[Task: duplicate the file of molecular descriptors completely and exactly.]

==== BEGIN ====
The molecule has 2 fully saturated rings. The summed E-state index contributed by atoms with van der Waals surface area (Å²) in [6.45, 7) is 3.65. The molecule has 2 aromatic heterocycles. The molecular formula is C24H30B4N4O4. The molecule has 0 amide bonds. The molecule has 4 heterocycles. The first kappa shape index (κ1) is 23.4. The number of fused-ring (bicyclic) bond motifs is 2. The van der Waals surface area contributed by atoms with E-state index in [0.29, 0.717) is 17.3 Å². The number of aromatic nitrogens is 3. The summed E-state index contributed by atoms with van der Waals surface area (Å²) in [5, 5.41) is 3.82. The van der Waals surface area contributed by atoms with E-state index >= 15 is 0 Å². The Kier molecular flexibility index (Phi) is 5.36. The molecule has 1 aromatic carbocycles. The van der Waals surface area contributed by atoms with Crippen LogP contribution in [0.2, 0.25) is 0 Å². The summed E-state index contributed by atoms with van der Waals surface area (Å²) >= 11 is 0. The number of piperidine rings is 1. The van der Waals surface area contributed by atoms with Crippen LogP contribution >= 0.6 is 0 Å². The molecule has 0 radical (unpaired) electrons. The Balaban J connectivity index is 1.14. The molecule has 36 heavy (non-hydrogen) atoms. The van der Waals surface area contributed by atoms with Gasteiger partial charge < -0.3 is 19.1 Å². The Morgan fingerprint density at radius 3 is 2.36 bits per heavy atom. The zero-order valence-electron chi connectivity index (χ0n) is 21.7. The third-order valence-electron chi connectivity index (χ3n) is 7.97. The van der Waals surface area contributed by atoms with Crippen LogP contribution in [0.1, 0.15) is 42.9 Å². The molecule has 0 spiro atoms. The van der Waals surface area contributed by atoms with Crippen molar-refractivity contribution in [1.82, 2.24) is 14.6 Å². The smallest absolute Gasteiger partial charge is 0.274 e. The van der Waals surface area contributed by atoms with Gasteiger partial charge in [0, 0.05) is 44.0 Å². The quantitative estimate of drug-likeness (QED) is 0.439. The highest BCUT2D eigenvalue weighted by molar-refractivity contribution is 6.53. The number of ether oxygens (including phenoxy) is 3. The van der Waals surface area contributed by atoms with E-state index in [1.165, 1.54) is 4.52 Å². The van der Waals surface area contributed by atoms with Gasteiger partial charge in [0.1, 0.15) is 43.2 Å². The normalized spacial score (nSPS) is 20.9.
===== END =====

The molecule has 2 fully saturated rings. The summed E-state index contributed by atoms with van der Waals surface area (Å²) in [6.45, 7) is 3.65. The molecule has 2 aromatic heterocycles. The molecular formula is C24H30B4N4O4. The molecule has 0 amide bonds. The molecule has 4 heterocycles. The first kappa shape index (κ1) is 23.4. The number of fused-ring (bicyclic) bond motifs is 2. The van der Waals surface area contributed by atoms with E-state index in [0.29, 0.717) is 17.3 Å². The number of aromatic nitrogens is 3. The summed E-state index contributed by atoms with van der Waals surface area (Å²) in [5, 5.41) is 3.82. The van der Waals surface area contributed by atoms with E-state index >= 15 is 0 Å². The Kier molecular flexibility index (Phi) is 5.36. The molecule has 1 aromatic carbocycles. The van der Waals surface area contributed by atoms with Crippen LogP contribution in [0.2, 0.25) is 0 Å². The summed E-state index contributed by atoms with van der Waals surface area (Å²) >= 11 is 0. The number of piperidine rings is 1. The van der Waals surface area contributed by atoms with Crippen LogP contribution >= 0.6 is 0 Å². The molecule has 0 radical (unpaired) electrons. The Balaban J connectivity index is 1.14. The molecule has 36 heavy (non-hydrogen) atoms. The van der Waals surface area contributed by atoms with Gasteiger partial charge < -0.3 is 19.1 Å². The Morgan fingerprint density at radius 3 is 2.36 bits per heavy atom. The zero-order valence-electron chi connectivity index (χ0n) is 21.7. The third-order valence-electron chi connectivity index (χ3n) is 7.97. The van der Waals surface area contributed by atoms with Crippen LogP contribution in [0.1, 0.15) is 42.9 Å². The molecule has 0 spiro atoms. The van der Waals surface area contributed by atoms with Crippen molar-refractivity contribution in [1.82, 2.24) is 14.6 Å². The smallest absolute Gasteiger partial charge is 0.274 e. The van der Waals surface area contributed by atoms with Gasteiger partial charge in [0, 0.05) is 44.0 Å². The quantitative estimate of drug-likeness (QED) is 0.439. The highest BCUT2D eigenvalue weighted by molar-refractivity contribution is 6.53. The number of ether oxygens (including phenoxy) is 3. The van der Waals surface area contributed by atoms with E-state index in [1.165, 1.54) is 4.52 Å². The van der Waals surface area contributed by atoms with Gasteiger partial charge in [0.1, 0.15) is 43.2 Å². The normalized spacial score (nSPS) is 20.9.